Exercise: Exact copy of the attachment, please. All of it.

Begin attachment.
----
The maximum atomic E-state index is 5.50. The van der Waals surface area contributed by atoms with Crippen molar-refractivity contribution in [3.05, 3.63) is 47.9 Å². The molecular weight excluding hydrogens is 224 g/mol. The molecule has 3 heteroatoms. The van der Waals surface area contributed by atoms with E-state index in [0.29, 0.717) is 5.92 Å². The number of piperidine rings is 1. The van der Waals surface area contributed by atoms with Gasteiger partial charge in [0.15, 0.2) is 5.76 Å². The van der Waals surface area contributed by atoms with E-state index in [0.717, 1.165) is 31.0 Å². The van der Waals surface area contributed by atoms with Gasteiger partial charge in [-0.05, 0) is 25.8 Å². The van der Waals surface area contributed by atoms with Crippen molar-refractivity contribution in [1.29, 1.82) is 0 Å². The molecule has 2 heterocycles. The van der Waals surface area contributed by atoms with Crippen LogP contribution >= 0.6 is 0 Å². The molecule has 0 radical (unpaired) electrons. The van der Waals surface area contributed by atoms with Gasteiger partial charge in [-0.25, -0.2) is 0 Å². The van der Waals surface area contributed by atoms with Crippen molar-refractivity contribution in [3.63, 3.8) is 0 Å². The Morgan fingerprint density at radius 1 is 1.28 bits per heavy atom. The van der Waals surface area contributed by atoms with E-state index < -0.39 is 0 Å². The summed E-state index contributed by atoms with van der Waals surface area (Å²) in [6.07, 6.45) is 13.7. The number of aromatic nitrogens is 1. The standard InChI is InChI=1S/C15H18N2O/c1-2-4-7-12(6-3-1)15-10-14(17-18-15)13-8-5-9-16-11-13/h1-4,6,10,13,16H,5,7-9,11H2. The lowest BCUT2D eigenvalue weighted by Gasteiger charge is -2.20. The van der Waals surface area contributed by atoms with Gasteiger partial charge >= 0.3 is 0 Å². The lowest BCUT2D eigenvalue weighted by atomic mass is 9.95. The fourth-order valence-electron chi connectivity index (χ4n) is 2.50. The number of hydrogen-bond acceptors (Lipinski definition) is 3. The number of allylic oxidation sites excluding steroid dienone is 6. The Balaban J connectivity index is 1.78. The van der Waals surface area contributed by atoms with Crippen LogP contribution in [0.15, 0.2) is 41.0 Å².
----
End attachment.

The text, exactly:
The maximum atomic E-state index is 5.50. The van der Waals surface area contributed by atoms with Crippen molar-refractivity contribution in [3.05, 3.63) is 47.9 Å². The molecular weight excluding hydrogens is 224 g/mol. The molecule has 3 heteroatoms. The van der Waals surface area contributed by atoms with E-state index in [0.29, 0.717) is 5.92 Å². The number of piperidine rings is 1. The van der Waals surface area contributed by atoms with Gasteiger partial charge in [0.15, 0.2) is 5.76 Å². The van der Waals surface area contributed by atoms with E-state index in [0.717, 1.165) is 31.0 Å². The van der Waals surface area contributed by atoms with Gasteiger partial charge in [-0.05, 0) is 25.8 Å². The van der Waals surface area contributed by atoms with Crippen molar-refractivity contribution in [1.29, 1.82) is 0 Å². The molecule has 2 heterocycles. The van der Waals surface area contributed by atoms with Crippen LogP contribution >= 0.6 is 0 Å². The molecule has 0 radical (unpaired) electrons. The van der Waals surface area contributed by atoms with Gasteiger partial charge in [-0.25, -0.2) is 0 Å². The van der Waals surface area contributed by atoms with Crippen molar-refractivity contribution in [3.63, 3.8) is 0 Å². The Morgan fingerprint density at radius 1 is 1.28 bits per heavy atom. The van der Waals surface area contributed by atoms with E-state index < -0.39 is 0 Å². The summed E-state index contributed by atoms with van der Waals surface area (Å²) in [6.07, 6.45) is 13.7. The number of aromatic nitrogens is 1. The standard InChI is InChI=1S/C15H18N2O/c1-2-4-7-12(6-3-1)15-10-14(17-18-15)13-8-5-9-16-11-13/h1-4,6,10,13,16H,5,7-9,11H2. The lowest BCUT2D eigenvalue weighted by Gasteiger charge is -2.20. The van der Waals surface area contributed by atoms with Gasteiger partial charge >= 0.3 is 0 Å². The lowest BCUT2D eigenvalue weighted by atomic mass is 9.95. The fourth-order valence-electron chi connectivity index (χ4n) is 2.50. The number of hydrogen-bond acceptors (Lipinski definition) is 3. The number of allylic oxidation sites excluding steroid dienone is 6. The Balaban J connectivity index is 1.78. The van der Waals surface area contributed by atoms with Crippen LogP contribution in [0.15, 0.2) is 41.0 Å².